Please explain the irony of Scout's statement about the "pink penitentary" in Chapter 14 of "To Kill a Mockingbird."  “I felt the starched walls of a pink penitentiary...

Please explain the irony of Scout's statement about the "pink penitentary" in Chapter 14 of "To Kill a Mockingbird." 

“I felt the starched walls of a pink penitentiary closing in on me, and for the second time in my life I thought of running away."

Asked on by smiley01

1 Answer | Add Yours

ms-mcgregor's profile pic

ms-mcgregor | High School Teacher | (Level 1) Educator Emeritus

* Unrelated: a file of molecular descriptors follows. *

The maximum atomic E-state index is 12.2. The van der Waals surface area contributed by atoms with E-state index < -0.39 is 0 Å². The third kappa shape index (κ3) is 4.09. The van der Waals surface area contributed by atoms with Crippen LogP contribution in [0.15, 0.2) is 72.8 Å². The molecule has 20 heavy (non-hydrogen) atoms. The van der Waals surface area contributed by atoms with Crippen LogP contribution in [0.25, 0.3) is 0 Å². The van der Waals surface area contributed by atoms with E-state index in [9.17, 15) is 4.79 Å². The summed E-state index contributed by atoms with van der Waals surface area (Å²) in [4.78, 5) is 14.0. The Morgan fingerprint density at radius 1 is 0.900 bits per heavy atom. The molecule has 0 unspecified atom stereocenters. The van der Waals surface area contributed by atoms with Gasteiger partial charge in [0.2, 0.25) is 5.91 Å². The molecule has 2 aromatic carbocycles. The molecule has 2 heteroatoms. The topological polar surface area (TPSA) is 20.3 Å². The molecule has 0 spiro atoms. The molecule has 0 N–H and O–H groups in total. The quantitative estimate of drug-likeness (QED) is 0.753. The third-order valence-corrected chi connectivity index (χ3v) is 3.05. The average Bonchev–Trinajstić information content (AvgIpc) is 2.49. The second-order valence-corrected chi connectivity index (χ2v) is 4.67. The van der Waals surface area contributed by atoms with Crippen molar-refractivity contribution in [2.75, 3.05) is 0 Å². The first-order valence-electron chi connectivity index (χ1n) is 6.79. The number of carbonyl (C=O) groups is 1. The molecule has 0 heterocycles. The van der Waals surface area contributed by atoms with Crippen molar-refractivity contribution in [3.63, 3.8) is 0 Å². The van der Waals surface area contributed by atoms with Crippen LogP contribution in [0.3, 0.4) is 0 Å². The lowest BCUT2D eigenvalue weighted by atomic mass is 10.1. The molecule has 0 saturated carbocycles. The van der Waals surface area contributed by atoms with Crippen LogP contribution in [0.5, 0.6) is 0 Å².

Posted on

The lines before your quotation say,

"You've got to do something about her," Aunty was saying. "You've let things go on too long, Atticus, too long."
"I don't see any harm in letting her go out there. Cal'd look after her there as well as she does here."
Who was the "her" they were talking about?


The irony is that Scout assumes Atticus and Aunt Alexandra are talking about her. She is so frightened that things will change she wants to run away. However, the subject of the conversation is Calpurnia. Aunt Alexandra wants Atticus to fire Calpurnia but Atticus refuses.

We’ve answered 318,989 questions. We can answer yours, too.

Ask a question